My earlier post about whether it is possible to eradicate fetishes appears to have struck a nerve, as I have heard from folks all over the world with their comments, questions, and requests for further information. I want to thank everyone for writing in– everyone’s communications have been very thoughtful and respectful, and it is really heartening to be able to reach so many in constructive dialogue.

As I read over the article however, I realize that, while pointing out what I believe to be inappropriate and unethical treatment, I do not go into any detail about what I do believe to be appropriate treatment protocols when someone is seeking help with a fetish. So, to address that gap, I’m going to go into some treatment protocols here in this particular post. It’s a lengthy and very broad topic, so I think this may very well turn into a series of postings, but I’ll see how it goes. For this article though, I’m just going to focus on initial steps (edit: as you’ll see, I found that laying down some groundwork of important initial considerations took up a lot of writing, so in this post, I am focusing on the groundwork, and I’ll talk about specific interventions in subsequent posts).

First, in the interest of disclosure, let me put it out there that I hold a sex-positive perspective. For more on what this means, you can take a look at my article about sex positivity here. Basically, I start out with the assumption that sexual behavior is neither inherently negative nor pathological unless shown to be otherwise. In other words, the meaning of the sexual behavior depends on its context. Two people can be engaged in the same exact behavior, and for the first person it is pleasurable and empowering, while for the other person it can be experienced as abusive and traumatic. It’s all about context.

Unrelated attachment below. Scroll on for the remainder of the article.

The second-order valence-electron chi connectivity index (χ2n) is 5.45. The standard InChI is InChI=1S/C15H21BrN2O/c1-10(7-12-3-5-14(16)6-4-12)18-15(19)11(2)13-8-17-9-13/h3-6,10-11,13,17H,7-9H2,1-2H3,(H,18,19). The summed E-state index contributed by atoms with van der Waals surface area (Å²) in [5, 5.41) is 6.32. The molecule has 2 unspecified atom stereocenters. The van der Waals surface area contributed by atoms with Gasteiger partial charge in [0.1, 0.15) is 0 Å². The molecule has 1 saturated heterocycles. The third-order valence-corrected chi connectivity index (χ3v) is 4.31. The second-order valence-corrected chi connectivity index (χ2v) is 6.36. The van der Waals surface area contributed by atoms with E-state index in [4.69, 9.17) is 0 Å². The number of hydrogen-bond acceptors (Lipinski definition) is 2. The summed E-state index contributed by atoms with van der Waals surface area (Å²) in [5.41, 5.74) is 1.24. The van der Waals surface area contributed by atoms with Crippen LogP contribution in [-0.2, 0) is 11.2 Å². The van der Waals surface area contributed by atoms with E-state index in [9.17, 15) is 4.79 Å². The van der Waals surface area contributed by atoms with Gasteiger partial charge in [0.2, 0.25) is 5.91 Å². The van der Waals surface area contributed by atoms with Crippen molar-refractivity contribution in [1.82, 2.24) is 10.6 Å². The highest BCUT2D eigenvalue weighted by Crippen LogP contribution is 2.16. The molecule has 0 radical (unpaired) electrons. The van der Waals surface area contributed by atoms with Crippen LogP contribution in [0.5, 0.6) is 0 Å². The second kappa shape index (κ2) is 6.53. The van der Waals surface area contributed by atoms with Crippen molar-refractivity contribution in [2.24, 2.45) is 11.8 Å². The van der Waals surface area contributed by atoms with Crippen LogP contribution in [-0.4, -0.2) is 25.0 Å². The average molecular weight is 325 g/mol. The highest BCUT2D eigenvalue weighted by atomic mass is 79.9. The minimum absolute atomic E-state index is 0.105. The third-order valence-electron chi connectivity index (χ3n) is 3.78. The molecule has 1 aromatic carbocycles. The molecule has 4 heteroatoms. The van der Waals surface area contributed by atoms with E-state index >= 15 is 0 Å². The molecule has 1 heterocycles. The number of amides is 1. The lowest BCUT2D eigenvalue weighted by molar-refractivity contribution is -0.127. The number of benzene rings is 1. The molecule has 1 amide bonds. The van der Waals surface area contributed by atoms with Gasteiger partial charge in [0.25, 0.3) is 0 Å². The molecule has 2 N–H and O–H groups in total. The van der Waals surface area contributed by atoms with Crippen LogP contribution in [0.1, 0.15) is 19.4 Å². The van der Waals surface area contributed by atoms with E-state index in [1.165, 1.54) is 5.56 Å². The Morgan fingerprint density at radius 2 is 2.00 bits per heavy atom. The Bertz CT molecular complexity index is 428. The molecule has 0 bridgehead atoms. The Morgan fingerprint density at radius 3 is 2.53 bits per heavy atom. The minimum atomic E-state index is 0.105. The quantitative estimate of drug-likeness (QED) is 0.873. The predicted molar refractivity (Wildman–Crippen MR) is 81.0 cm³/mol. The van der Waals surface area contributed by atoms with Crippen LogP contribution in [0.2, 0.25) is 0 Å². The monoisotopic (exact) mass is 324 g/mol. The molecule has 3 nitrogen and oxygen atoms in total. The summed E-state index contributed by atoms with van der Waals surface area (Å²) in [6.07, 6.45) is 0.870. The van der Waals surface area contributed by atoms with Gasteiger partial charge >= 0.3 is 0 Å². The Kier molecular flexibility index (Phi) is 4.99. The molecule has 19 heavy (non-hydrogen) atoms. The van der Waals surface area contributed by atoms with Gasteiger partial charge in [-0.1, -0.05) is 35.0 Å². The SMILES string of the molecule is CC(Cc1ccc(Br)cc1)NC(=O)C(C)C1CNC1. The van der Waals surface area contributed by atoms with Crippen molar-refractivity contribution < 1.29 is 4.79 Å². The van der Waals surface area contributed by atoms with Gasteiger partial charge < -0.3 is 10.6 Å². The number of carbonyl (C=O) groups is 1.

As I’ve written about before, because there is so much that is unknown in psychology (and especially sexology), much of psychotherapeutic practice is grounded in myth, personal biases, and culture-bound assumptions. For example, 40 years ago homosexuality was listed in the DSM as a mental illness, and then it became ego-dystonic homosexuality, which meant that you were mentally ill if you were gay and had a problem with it (if you were gay and did not have a problem with it, you were fine). At that time, if you were gay and went to a therapist, you would likely be told that you had a mental illness, probably derived from some troubles with your father, and then you would be made to believe that your “gayness” would be cured by merely talking about your difficulties with this learned, all-knowing wiseman. Looking back on it, we can see how ridiculous this sounds. With group consciousness, political activism, and scientific discovery, we now do not view sexual orientation as an illness that needs curing, but for decades, well-meaning and highly educated folks thought they were engaged in a scientific enterprise of “curing” gays. This kind of curing, btw, known as reparative or conversion therapy, is still practiced in various places even today, although it has been denounced by virtually every mental health organization in the country.